The construction standard of local authority housing has come in for criticism from the Fine Gael spokesperson on community, rural, and Gaeltacht affairs, Deputy Michael Ring.
In recent days the Westport TD has been inundated with complaints countywide over the inferior building standards on both new and old council houses. “It is a disgrace that these houses have not been finished to proper and accepted standards,” he protested. “After all public monies are involved in these projects and it not acceptable that corners are being cut. There is an onus on local authorities that they get value for money and that shoddy work practices are not allowed in the construction of council housing schemes. The fact that there are so many problems impacts further on local authority finances as these faults have to be corrected.”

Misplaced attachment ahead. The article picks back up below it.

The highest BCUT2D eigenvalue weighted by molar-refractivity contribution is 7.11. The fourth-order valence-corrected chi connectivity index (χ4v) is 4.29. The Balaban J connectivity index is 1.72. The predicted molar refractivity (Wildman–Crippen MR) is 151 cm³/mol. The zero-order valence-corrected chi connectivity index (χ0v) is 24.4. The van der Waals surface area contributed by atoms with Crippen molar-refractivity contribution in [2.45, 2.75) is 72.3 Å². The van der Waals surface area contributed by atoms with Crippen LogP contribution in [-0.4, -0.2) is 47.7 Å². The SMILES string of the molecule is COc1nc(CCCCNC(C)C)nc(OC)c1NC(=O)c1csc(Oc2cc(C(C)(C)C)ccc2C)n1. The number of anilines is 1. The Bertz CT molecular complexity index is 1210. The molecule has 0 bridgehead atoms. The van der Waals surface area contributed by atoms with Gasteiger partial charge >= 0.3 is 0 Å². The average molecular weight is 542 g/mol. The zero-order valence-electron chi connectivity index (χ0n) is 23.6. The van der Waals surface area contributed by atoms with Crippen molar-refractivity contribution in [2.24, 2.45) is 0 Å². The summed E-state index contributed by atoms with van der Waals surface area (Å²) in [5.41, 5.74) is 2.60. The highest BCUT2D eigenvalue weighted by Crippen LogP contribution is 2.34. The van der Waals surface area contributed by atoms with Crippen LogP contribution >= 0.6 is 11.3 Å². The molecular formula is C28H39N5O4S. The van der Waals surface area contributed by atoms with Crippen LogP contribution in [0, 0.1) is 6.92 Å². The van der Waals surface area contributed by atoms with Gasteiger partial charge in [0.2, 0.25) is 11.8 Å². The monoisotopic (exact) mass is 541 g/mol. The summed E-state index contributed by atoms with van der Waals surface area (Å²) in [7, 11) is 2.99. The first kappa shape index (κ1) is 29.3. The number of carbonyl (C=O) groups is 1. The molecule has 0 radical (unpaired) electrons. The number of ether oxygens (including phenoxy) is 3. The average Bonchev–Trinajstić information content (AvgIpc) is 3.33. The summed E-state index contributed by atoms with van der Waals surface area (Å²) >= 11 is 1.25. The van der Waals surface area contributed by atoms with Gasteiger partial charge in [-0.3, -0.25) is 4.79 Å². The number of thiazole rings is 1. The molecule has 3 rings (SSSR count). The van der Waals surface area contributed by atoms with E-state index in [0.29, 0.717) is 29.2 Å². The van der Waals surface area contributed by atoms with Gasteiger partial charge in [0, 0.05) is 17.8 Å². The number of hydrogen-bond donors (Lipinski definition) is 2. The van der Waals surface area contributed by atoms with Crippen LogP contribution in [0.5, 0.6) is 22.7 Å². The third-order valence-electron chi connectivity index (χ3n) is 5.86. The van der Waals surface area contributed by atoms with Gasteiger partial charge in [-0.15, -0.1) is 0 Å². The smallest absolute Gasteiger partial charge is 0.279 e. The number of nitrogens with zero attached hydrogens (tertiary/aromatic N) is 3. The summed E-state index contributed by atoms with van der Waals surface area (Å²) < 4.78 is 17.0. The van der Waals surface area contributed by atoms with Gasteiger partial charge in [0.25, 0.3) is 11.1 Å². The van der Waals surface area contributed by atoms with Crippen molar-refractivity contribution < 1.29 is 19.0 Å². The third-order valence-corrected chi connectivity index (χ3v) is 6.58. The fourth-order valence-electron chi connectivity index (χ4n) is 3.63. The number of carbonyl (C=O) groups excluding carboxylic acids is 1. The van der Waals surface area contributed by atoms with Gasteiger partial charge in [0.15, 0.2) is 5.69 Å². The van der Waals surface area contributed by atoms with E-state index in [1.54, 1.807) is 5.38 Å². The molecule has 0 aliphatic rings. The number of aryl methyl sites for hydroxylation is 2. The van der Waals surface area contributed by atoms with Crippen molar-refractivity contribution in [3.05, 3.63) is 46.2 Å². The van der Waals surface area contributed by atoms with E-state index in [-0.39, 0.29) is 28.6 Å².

Dep Ring said it was the tenants who are the real losers as they have to endure “substandard” conditions and in many cases they are not getting satisfaction from the local authority when they highlight the building faults.
Dep Ring surmised: “I am aware of one rural house where the septic tank did not function properly for 30 years. We had a situation in Geesala where the houses had to be knocked and rebuilt. In Bangor Erris the chimneys in one of the council estates are giving major trouble and it has been alleged to me that they may in fact be a fire hazard. A few weeks ago, we heard on Midwest Radio the difficulties with the local authority houses in Ballina.
“I will be raising the matter in the Dáil with the Minister for the Environment, John Gormley, to ensure his Department insist that local authorities comply with the national building guidelines,” concluded Dep Ring.